But some people are sensitive, so care should be taken. But the accusations being laid on this trailer are excessive and kneejerk. These reactions are just as disturbing to me as the trailer was (yes, I found the trailer disturbing, but not because of the race issue). Most video games rely on killing as a goal and mechanic. Any inclusion of black or native peoples as the enemies in such cases will be interpreted by some as discriminatory, no matter how the material is portrayed. These senseless reactions are just as dangerous as true racial discrimination.

And positive stereotypes can be good and useful. When you see someone in policemen's uniform, you have certain expectations of that person, which may save your life. You stereotype the cashier at the grocer on nearly a daily basis, and this allows you to efficiently feed yourself.

ColbyCheese said...

"The image from the trailer is of a zombie, not a typical black native, so it is very different from the other image."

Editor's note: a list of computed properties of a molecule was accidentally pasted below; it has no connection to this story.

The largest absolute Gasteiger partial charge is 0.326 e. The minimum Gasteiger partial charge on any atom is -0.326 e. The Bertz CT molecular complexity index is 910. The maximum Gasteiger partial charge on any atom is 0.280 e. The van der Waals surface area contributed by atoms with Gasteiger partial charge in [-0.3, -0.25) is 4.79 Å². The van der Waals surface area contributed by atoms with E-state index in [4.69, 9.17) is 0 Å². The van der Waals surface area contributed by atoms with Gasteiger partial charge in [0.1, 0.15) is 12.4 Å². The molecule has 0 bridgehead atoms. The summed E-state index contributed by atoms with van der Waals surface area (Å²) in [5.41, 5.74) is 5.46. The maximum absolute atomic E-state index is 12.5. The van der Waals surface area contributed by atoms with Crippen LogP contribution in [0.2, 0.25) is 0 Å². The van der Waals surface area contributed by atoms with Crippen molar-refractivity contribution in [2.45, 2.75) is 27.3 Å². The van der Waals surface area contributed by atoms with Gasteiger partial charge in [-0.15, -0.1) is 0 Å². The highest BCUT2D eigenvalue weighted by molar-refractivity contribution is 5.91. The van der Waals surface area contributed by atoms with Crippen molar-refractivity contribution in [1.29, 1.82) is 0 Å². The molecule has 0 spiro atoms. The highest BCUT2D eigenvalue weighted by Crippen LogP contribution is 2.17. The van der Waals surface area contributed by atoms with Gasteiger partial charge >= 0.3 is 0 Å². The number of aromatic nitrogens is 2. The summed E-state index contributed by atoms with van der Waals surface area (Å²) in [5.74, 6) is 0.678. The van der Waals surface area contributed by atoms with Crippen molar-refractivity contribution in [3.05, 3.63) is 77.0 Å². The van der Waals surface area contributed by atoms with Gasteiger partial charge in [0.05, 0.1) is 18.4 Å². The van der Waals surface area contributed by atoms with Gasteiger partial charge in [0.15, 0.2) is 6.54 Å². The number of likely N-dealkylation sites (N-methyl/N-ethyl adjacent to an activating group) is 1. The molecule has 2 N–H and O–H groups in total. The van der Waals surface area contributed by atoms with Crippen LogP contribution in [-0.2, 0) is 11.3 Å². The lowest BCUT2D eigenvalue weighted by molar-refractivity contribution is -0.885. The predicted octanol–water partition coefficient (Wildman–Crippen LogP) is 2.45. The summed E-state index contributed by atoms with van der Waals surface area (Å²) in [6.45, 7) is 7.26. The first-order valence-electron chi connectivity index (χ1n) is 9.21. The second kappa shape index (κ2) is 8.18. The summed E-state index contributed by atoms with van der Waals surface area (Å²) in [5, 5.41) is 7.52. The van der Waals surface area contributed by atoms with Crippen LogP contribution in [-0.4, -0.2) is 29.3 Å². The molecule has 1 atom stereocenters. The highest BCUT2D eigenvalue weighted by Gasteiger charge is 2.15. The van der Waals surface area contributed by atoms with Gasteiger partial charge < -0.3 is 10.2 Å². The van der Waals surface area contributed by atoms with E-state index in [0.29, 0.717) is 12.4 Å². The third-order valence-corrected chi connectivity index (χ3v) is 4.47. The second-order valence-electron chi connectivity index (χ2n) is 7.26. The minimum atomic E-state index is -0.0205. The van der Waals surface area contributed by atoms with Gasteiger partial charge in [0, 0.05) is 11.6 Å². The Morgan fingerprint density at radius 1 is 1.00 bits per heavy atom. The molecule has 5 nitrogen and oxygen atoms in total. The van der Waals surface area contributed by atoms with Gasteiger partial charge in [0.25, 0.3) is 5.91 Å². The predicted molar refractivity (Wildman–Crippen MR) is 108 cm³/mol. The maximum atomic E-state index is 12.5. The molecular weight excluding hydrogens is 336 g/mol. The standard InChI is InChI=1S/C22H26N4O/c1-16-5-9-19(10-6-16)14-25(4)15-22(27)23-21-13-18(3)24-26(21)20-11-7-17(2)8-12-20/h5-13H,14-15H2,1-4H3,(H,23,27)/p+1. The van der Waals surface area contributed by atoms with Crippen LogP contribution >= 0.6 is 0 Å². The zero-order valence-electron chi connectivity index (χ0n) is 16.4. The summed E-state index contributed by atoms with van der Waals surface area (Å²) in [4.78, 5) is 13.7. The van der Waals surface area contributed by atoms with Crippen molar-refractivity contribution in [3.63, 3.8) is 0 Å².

Quite honestly, I was having difficulty telling the "zombies" from the "typical black natives"...whatever that means. Maybe that's part of the problem. These "zombies" aren't immediately recognizable as such.

"For all we know, Capcom sent artists to an actual town somewhere"

For all we know, you just made that up and that pretty much makes it irrelevant to the discussion at hand...

I'm black, and I've been subjected to all sorts if racial insults in my lifetime. Seeing some of that imagery is rather disturbing to me. It's, quite frankly, a visual representation of most of the things that I've been labeled as before. Jokes about black people being uncivilized, etc.